It Ain't Ralph, Though

This November marks the 50th anniversary of Ralph Lauren’s juggernaut clothing, home, and lifestyle brand, Polo. What began as a little tie business known making for napkin-sized neckwear out of upholstery fabrics has evolved into one of the most successful, influential, and lasting fashion brands of all time. And so, to commemorate this milestone, Abrams Books has published a coffee table sized illustrated biography of Ralph for this auspicious anniversary, Ralph Lauren: In His Own Fashion, penned by none other than menswear guru Alan Flusser.

Unfortunately, there’s little new here. In the introduction Flusser mentions that he’s been working on this book for twelve years, which led me to believe this tome would break some new ground. Instead, I found that many of the most informative quotes were warmed over from previous biographical efforts, and that the personal lives of the creative center of the company, Ralph and Ricky, remain largely absent. We do get some delightful anecdotes about young Ralph Lifshitz as a plucky Bronx Jew, roguishly flouting fashion norms before transforming himself into the ne plus ultra WASP–but these stories are annoyingly sprinkled with intimations of “destiny” that read less like the analysis of a serious biographer and more like the hackneyed compliments of a sycophant. Ralph doesn’t need anybody to polish his riding boots; he’s a got a whole staff for that.

Flusser estimates Ralph’s accomplishments breathlessly. Words like “best,” “most,” “always,” and “every” stud the text like seeds of caraway on a Polo Bar pastrami sandwich. In the introduction, he describes the man as “the foremost ambassador of the American dream … [whose] personal attire became the driving force of his evolving ambition.” To further bolster a figure who has already reached a near mythic status, Flusser draws on interviews with longtime Polo employees, who frequently and blandly describe Ralph as a genius. However, one early hire, Jefferey Bank, offers a more complex account of what it was like to work for him when the company was just starting out:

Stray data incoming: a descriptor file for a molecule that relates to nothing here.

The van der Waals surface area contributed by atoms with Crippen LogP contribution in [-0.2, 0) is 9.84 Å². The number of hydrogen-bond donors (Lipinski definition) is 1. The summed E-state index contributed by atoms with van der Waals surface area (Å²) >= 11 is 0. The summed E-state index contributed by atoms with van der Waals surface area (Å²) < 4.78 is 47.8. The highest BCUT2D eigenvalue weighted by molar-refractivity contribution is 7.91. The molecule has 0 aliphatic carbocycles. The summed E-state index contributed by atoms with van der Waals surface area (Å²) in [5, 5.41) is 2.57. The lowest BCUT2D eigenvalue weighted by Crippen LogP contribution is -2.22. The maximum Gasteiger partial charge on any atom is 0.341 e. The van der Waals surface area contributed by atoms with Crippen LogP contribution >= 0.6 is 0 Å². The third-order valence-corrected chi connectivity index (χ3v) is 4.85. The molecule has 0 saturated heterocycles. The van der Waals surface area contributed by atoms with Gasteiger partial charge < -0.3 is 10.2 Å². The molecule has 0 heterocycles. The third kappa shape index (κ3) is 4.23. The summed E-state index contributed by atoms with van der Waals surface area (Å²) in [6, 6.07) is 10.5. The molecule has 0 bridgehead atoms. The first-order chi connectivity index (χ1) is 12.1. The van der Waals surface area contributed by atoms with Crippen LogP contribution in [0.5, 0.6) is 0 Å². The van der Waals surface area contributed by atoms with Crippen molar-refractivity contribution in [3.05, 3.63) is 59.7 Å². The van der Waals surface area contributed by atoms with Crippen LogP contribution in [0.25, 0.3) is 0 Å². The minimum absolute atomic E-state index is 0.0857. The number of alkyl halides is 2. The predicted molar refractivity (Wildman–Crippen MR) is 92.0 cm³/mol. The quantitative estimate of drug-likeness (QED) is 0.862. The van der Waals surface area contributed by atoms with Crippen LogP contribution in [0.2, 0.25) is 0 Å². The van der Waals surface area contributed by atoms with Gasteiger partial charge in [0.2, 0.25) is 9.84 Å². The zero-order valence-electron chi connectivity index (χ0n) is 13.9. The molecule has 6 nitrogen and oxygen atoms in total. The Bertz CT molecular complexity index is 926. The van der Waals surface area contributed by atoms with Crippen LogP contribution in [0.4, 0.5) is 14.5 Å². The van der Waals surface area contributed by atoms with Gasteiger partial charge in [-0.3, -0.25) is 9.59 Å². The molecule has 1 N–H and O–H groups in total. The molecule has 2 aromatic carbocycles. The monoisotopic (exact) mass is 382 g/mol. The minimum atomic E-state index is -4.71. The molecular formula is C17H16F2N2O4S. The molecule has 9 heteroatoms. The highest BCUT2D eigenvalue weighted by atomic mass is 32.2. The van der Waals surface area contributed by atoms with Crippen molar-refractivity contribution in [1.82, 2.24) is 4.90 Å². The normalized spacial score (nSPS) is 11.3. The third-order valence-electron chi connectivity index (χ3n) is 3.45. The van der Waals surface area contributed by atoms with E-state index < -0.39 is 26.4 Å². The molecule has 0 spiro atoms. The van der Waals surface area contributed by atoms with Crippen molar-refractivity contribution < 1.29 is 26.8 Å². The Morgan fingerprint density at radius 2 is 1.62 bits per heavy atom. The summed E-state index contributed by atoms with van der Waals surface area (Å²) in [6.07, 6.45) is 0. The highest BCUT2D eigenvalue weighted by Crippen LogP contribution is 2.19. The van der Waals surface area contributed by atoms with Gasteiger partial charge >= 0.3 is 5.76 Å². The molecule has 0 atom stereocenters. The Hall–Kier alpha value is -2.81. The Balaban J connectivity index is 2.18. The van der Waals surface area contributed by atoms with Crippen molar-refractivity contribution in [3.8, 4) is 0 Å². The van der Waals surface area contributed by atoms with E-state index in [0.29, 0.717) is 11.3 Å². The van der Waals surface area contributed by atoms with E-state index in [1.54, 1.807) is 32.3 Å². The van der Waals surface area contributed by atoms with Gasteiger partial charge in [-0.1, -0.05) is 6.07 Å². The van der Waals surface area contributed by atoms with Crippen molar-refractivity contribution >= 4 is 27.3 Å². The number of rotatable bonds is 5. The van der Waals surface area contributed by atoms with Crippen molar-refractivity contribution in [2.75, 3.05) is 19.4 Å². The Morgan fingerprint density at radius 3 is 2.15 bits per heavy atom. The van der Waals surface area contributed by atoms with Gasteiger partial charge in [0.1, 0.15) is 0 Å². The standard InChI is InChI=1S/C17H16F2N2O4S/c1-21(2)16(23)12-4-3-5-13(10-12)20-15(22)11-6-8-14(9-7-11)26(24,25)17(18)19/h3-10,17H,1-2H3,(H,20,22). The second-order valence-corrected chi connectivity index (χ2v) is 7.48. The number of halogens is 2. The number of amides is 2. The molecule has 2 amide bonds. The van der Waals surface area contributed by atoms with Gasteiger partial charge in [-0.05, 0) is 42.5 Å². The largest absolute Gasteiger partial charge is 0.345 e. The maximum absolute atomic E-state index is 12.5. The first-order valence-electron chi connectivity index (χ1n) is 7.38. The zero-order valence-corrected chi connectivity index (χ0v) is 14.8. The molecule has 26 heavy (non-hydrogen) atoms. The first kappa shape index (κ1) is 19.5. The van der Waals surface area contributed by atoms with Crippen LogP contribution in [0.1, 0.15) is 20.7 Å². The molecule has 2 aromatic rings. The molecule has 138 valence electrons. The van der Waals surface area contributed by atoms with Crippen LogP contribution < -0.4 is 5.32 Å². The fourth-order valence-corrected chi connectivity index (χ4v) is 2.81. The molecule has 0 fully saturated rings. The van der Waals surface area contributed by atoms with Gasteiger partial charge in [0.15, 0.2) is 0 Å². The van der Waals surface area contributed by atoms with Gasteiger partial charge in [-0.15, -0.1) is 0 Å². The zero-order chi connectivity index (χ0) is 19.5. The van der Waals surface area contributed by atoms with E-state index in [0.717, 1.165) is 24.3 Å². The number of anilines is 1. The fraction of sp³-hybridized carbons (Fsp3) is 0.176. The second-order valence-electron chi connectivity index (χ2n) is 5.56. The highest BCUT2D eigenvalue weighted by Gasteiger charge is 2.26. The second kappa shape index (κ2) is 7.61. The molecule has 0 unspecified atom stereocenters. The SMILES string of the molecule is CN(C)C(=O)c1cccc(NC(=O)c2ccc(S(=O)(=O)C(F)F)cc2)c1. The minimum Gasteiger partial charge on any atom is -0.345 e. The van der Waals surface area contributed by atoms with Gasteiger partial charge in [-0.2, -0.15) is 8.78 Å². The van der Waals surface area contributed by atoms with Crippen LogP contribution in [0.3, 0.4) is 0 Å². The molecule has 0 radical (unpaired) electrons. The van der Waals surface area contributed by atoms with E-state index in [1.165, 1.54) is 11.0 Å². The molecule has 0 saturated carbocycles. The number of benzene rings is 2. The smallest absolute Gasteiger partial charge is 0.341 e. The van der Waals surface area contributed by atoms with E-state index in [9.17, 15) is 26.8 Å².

“…The hours could be interminable. It was your life, you subjugated everything to it, and it could be intense. On an up note, Ralph has a wonderful sense of humor, and when he laughs you feel the sun shining down on you. Nevertheless, when he’s disappointed or frustrated, the temperature can drop very quickly, it can get rough. We’d be stuck in these late-night design meetings where Ralph would go back and forth, trying to decide the exact right shade of navy for the next collection. By the time it was over, all you could do was drag yourself home and get into bed.”

These interesting moments, when we see how it might have been difficult–even unpleasant–to work for such a demanding figure are largely overshadowed by a hagiographic arc. We just bounce from success to success, with little mention of commercial failure or business troubles. (RIP Rugby. RIP Stefan Larson.)

Alongside Flusser’s flustered prose are lavishly printed photographs of Ralph, Ricky, and all those beautiful clothes. We get a peek into their five outlandishly luxurious homes, the Polo headquarters, and an overlong catalogue of Ralph’s automobiles. The photographs help convey the world-building abilities of the Polo brand (which remain unmatched in contemporary fashion), but I found myself wishing Flusser had more critically interrogated some of the highlighted collections–like the safari and New Mexico series, which, to my jaundiced millennial eye, traffic in colonial fantasies. And while Flusser gives Ralph credit for being an early adopter of black models, like Tyson Beckford, he totally ignores Polo’s most devoted following, Lo-heads, a subculture of Polo-obsessives who are mostly lower income people of color.

As I see it, the world is divided into two kinds of people: those who love Polo beyond reason, like Kanye, “It ain’t Ralph, though!” and those who have outgrown it, like Andre 3000. “So hard to wear Polo / When I do, I cut the pony off. / Now there’s a hole that once was a logo.” If you’re a diehard Polo fan, you’ve likely already ordered this book, with a special place of honor saved on your Polo coffee table next to your Polo glassware. But if you’re not a true believer, save yourself the cost of this biography ($50.00) and buy yourself a few drinks at the Polo bar instead.

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